Providing Nuclear Power Safely and Responsibly

Diablo Canyon Power Plant
PG&E’s Diablo Canyon Power Plant is a safe, clean, reliable and vital resource for California. Photo: Jim Zimmerlin
PG&E’s 2,240 MW Diablo Canyon Power Plant (Diablo Canyon), located on California's central coast, is a vital part of PG&E’s commitment to deliver safe, reliable and carbon-free energy to our customers. It generates about 18,000 GWh of electricity each year, enough to meet the needs of nearly three million households, with almost zero greenhouse gas emissions.

Last year Diablo Canyon completed a number of major projects and, once again, received top ratings from industry peers.


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Investments to Enhance Reliabilitymore...

To ensure that the plant continues to deliver reliable energy for many years, PG&E completed the largest construction project since Diablo Canyon was built—a $700 million initiative to replace its steam generators in both Units 1 and 2.

Diablo Canyon Unit 1 steam generators temporarily housed before installation. Photo: Jim Zimmerlin

These critical pieces of equipment drive the plant’s electric turbines. The four Unit 1 generators were replaced in early 2009 and Unit 2’s generators were replaced in early 2008. Power Engineering magazine recognized the Unit 1 project as the “Nuclear Project of the Year” for operational excellence.

(left) A steel and concrete container housing the used nuclear fuel is placed onto a 7-1/2 foot thick concrete pad. The container is bolted to the concrete pad as a seismic restraint.

(right) The new Unit 2 reactor head and integrated head assembly preparing to be raised into the reactor cavity.
Diablo Canyon reached another significant milestone by loading used fuel to the plant's interim on-site storage facility for the first time. On-site dry cask storage systems, approved and licensed by the Nuclear Regulatory Commission, are being used at nuclear power plants across the country to safely store used fuel until the federal government fulfills its obligation to take ownership of the fuel by building a permanent storage facility. The on-site storage systems protect the used fuel against a range of threats, including severe weather, earthquakes and terrorism. In 2009, PG&E placed eight containers, containing 32 fuel assemblies each, at the plant's storage facility.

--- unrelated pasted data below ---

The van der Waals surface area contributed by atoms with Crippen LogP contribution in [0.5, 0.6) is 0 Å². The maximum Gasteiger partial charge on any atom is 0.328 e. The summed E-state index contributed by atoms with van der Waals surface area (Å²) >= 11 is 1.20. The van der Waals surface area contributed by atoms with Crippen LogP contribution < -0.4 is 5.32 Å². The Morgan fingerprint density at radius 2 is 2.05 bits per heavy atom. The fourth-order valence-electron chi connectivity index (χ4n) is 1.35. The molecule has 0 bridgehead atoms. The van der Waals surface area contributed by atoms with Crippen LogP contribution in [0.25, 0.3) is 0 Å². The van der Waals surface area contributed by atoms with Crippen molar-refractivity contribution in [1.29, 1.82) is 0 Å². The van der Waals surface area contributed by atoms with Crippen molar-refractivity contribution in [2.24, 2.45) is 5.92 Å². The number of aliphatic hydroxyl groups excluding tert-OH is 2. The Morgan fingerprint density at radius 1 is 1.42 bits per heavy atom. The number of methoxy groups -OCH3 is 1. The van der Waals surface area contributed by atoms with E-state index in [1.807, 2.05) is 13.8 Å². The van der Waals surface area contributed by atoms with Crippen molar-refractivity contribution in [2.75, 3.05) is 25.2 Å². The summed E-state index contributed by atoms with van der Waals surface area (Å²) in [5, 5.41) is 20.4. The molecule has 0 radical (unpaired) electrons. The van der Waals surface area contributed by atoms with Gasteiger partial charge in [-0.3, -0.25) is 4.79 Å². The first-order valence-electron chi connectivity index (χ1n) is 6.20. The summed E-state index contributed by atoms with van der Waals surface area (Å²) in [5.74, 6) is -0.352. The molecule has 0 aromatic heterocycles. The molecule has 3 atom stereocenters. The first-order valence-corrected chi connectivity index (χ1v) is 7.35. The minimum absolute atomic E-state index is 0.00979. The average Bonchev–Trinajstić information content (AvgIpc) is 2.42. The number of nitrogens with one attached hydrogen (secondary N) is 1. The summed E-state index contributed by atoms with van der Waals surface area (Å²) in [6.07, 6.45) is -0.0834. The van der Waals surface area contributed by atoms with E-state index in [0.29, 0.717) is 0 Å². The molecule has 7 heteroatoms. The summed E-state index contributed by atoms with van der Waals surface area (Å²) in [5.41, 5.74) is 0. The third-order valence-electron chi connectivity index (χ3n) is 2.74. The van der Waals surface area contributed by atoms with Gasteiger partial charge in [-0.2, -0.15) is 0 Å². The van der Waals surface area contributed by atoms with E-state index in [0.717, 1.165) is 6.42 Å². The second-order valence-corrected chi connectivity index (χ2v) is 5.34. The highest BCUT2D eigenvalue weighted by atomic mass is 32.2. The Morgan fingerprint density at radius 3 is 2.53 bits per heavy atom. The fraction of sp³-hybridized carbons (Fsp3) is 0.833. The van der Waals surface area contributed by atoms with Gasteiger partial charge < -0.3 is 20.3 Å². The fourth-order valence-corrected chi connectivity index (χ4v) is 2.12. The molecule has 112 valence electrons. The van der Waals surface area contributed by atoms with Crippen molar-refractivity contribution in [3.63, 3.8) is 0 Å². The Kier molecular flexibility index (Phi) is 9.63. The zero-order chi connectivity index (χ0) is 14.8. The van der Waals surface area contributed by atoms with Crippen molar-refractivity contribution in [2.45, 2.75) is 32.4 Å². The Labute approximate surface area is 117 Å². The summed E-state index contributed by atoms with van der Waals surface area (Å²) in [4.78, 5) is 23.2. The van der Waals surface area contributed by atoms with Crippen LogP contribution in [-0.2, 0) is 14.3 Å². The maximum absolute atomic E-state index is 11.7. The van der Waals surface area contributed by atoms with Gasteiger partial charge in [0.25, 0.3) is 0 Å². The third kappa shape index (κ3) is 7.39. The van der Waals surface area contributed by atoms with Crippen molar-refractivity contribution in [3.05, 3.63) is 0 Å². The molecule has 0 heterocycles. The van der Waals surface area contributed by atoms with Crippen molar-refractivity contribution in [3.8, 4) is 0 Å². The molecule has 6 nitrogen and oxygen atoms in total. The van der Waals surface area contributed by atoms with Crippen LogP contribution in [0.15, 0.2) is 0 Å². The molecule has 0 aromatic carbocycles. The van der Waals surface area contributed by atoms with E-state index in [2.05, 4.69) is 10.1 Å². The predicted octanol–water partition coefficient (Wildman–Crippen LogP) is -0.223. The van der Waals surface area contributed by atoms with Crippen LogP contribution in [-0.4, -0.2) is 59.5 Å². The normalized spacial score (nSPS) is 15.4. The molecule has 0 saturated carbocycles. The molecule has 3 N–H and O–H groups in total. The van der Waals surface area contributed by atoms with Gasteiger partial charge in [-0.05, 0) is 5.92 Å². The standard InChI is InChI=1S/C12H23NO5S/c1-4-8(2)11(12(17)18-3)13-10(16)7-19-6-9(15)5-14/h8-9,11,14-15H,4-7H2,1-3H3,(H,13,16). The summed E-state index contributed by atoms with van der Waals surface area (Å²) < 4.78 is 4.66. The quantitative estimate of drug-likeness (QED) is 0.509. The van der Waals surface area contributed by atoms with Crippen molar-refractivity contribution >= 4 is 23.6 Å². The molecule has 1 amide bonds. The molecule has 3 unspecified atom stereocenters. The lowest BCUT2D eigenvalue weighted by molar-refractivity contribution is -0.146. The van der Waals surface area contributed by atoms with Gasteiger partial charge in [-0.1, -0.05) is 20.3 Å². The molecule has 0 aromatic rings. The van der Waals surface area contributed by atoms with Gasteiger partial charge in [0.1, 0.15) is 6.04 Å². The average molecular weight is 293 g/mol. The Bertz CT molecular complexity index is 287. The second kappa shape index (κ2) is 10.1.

PG&E also successfully completed a challenging refueling outage for Unit 2 in which the reactor vessel head was replaced to improve performance and reliability. The company also replaced the unit's main generator rotor to further enhance reliability.

Planning for the Futuremore...

Diablo Canyon's current federal operating licenses for Units 1 and 2 expire in 2024 and 2025, respectively. Looking to the future, in late 2009 PG&E began the process of seeking 20-year license extensions for each of the two units through 2044 and 2045—a necessary step toward meeting the state's ambitious greenhouse gas reduction goals and the state's increasing demands for reliable, low-cost electricity for homes and businesses. In fact, closing Diablo Canyon and replacing it with conventional fossil fuel-burning plants would result in millions of tons of greenhouse gas emissions per year.

PG&E also plans to decommission its retired nuclear unit at the Humboldt Bay Power Plant near Eureka, California. PG&E began disassembling the unit last year as part of the first phase to remove radioactive components, piping and some structures. Subsequently, PG&E will decontaminate or remove the remaining structures and materials to permit building demolition and site restoration. PG&E expects to complete the decommissioning process in 2015. A facility will remain on site to safely store the used nuclear fuel until a permanent storage facility is available.

Current California law prohibits the building of any new nuclear power plants in the state until the federal government takes ownership of the used fuel. PG&E currently has no plans to develop new nuclear generating capacity.

(For additional information on waste storage and other issues associated with Diablo Canyon and Humboldt Bay, please see page 46 of PG&E's 2009 Annual Report to Shareholders.)

Safety Remains Top Prioritymore...

PG&E remains focused on ensuring that Diablo Canyon continues, and improves upon, its strong record of safe operations. This includes making the facility resilient to natural hazards, including earthquakes. PG&E’s permanent staff of seismic experts is currently partnering with the U.S. Geological Survey to update the seismic data for the area along the state’s Central Coast to ensure the facility remains one of the most seismically sound commercial nuclear facilities in the world.

We have enhanced security that meets Nuclear Regulatory Commission and other governmental standards. Diablo Canyon also works with San Luis Obispo County and the state of California on emergency preparedness. Each year, PG&E employees, along with a number of government agencies, participate in drills and exercises to test readiness to respond to a crisis along the Central Coast.

Supporting the Local Communitymore...

Diablo Canyon contributes greatly to the local community. In addition to the thousands of hours our employees volunteer for after-school athletic programs, environmental organizations, churches and other community organizations, the plant also makes significant contributions to the local economy. As a major employer and purchaser of goods and services, Diablo Canyon has a total economic impact of more than $640 million annually for San Luis Obispo County and another $100 million for the state.

As part of PG&E’s commitment to be a good neighbor, we also make local charitable contributions of more than $250,000 annually, which fund a wide variety of school programs, senior centers and other vital community projects.